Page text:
Do you own your server equipment and run your own data center? If so, you’ve probably received several warranties from the companies that manufactured your equipment. You’ve also probably had to rely on these warranties to get something repaired at least once.
Warranties provided by the original equipment manufacturer (OEM) sound like a good deal. You buy the product and receive support for a certain period of time, like a year. It sounds great, but it’s not as amazing as it seems. There are a handful of reasons to choose third-party maintenance over OEM services.
Technically, OEM services are great. The technicians are skilled and many are experts in their field. However, the problems with OEM services are related to the value of the services offered. Essentially, you end up paying overpriced fees for minimal services and you have to pay more to keep getting services.
The biggest issue is that the cost of liability is built into the cost of each warranty. And yes, some warranties are free, but the cost is actually built into the purchase price. Nothing is truly free. If you were given a free warranty, you paid for it with your equipment purchase.
Third-party maintenance, on the other hand, is cheaper in cost and delivers the same level of results. As a bonus, third-party maintenance often delivers superior results than OEM services.
What is third party maintenance used for that can’t be found through OEMs? In a nutshell, you can get even more tech services from a third-party than you can through an OEM. With an OEM, you’ll have access to a small number of services. With a third-party service, you’ll have access to a wide range of personalized IT maintenance that will cost less and perform just as good, or better, than OEM services. For example:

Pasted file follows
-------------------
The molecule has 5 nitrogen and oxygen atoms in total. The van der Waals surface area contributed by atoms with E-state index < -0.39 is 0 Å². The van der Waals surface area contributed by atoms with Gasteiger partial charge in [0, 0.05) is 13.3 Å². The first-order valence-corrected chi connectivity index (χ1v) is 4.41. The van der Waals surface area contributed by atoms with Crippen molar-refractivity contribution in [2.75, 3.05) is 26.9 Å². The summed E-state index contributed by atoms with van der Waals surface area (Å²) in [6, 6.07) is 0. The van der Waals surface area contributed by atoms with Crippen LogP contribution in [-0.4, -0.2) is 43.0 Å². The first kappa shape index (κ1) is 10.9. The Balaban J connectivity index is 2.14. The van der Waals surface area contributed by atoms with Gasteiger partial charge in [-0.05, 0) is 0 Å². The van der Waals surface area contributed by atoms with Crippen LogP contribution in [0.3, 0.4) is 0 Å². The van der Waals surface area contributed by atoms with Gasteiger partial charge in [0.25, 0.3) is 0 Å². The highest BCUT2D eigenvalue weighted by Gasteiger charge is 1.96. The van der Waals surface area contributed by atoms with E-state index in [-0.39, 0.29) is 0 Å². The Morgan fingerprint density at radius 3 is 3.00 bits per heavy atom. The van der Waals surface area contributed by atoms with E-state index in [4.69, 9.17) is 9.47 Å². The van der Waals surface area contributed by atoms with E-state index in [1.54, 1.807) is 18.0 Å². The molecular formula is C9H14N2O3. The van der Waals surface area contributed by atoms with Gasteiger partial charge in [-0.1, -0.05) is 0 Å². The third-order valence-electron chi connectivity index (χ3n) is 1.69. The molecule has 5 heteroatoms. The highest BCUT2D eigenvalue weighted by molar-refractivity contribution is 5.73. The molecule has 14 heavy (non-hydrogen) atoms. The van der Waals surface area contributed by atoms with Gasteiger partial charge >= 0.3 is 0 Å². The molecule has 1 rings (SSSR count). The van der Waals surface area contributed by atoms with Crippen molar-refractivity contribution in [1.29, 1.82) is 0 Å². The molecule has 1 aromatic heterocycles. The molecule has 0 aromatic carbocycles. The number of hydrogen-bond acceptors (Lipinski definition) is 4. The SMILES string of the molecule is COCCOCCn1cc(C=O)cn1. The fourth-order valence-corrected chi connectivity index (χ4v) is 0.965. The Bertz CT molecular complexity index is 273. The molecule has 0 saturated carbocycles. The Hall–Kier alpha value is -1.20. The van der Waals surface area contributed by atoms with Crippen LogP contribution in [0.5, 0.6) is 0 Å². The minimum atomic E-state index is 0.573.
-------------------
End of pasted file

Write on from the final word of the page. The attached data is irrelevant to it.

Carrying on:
With a third-party maintenance service, you can keep your hardware and still have it maintained. This will save you money and prevent the need for a major overhaul before you’re ready.
If you want support for equipment made by five different vendors, you have to call five different service companies under an OEM contract. With a third-party, you can get everything covered under one agreement.
If you’re still running your own data center and you own your equipment, you’re making a wise choice. The benefits of owning your data center are multi-faceted and it’s about more than convenience.
According to statistics published by ZDNet, in 2016, 70% of enterprise workloads were running in corporate data centers rather than the cloud. Only 9% of systems were in the cloud at that time. Since then, cloud adoption has been huge, but it’s still not the standard. In fact, even businesses who have moved to the cloud still maintain some kind of in-house system. Here’s why:
Your vendor likely assumes no responsibility for outages in the contract, which means you’re stuck.
You might be considering moving to the cloud, and there’s nothing wrong with that. If you’re ready to make the move and you think the benefits outweigh the drawbacks, then go ahead and make your move.
If, however, you like the security and control of owning your equipment, look into third-party maintenance to cover the gaps in your OEM service agreements.
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